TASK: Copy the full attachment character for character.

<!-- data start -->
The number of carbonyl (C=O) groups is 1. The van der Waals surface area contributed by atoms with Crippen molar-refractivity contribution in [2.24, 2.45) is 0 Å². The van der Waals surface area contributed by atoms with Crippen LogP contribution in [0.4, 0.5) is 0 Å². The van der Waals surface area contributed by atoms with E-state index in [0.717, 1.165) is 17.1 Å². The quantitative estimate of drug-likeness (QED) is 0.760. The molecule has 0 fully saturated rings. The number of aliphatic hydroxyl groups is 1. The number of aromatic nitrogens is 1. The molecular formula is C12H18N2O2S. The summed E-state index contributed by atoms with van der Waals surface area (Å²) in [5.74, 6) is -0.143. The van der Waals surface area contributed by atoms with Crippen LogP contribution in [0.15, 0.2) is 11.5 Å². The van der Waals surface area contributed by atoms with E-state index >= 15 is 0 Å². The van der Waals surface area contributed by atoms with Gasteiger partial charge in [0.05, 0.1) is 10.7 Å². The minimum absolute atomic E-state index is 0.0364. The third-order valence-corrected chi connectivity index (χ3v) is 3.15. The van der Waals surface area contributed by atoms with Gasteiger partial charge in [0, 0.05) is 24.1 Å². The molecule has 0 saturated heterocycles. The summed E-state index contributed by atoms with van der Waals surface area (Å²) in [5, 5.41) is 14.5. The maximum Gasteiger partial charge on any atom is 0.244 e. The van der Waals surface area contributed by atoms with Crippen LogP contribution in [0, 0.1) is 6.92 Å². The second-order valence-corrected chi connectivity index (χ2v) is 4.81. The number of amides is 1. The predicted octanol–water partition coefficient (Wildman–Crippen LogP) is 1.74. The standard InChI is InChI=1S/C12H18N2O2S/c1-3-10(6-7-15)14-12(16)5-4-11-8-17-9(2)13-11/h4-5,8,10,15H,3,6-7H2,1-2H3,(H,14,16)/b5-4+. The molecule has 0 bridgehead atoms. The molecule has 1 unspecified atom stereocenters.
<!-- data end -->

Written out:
The number of carbonyl (C=O) groups is 1. The van der Waals surface area contributed by atoms with Crippen molar-refractivity contribution in [2.24, 2.45) is 0 Å². The van der Waals surface area contributed by atoms with Crippen LogP contribution in [0.4, 0.5) is 0 Å². The van der Waals surface area contributed by atoms with E-state index in [0.717, 1.165) is 17.1 Å². The quantitative estimate of drug-likeness (QED) is 0.760. The molecule has 0 fully saturated rings. The number of aliphatic hydroxyl groups is 1. The number of aromatic nitrogens is 1. The molecular formula is C12H18N2O2S. The summed E-state index contributed by atoms with van der Waals surface area (Å²) in [5.74, 6) is -0.143. The van der Waals surface area contributed by atoms with Crippen LogP contribution in [0.15, 0.2) is 11.5 Å². The van der Waals surface area contributed by atoms with E-state index >= 15 is 0 Å². The van der Waals surface area contributed by atoms with Gasteiger partial charge in [0.05, 0.1) is 10.7 Å². The minimum absolute atomic E-state index is 0.0364. The third-order valence-corrected chi connectivity index (χ3v) is 3.15. The van der Waals surface area contributed by atoms with Gasteiger partial charge in [0, 0.05) is 24.1 Å². The molecule has 0 saturated heterocycles. The summed E-state index contributed by atoms with van der Waals surface area (Å²) in [5, 5.41) is 14.5. The maximum Gasteiger partial charge on any atom is 0.244 e. The van der Waals surface area contributed by atoms with Crippen LogP contribution in [0, 0.1) is 6.92 Å². The second-order valence-corrected chi connectivity index (χ2v) is 4.81. The number of amides is 1. The predicted octanol–water partition coefficient (Wildman–Crippen LogP) is 1.74. The standard InChI is InChI=1S/C12H18N2O2S/c1-3-10(6-7-15)14-12(16)5-4-11-8-17-9(2)13-11/h4-5,8,10,15H,3,6-7H2,1-2H3,(H,14,16)/b5-4+. The molecule has 0 bridgehead atoms. The molecule has 1 unspecified atom stereocenters.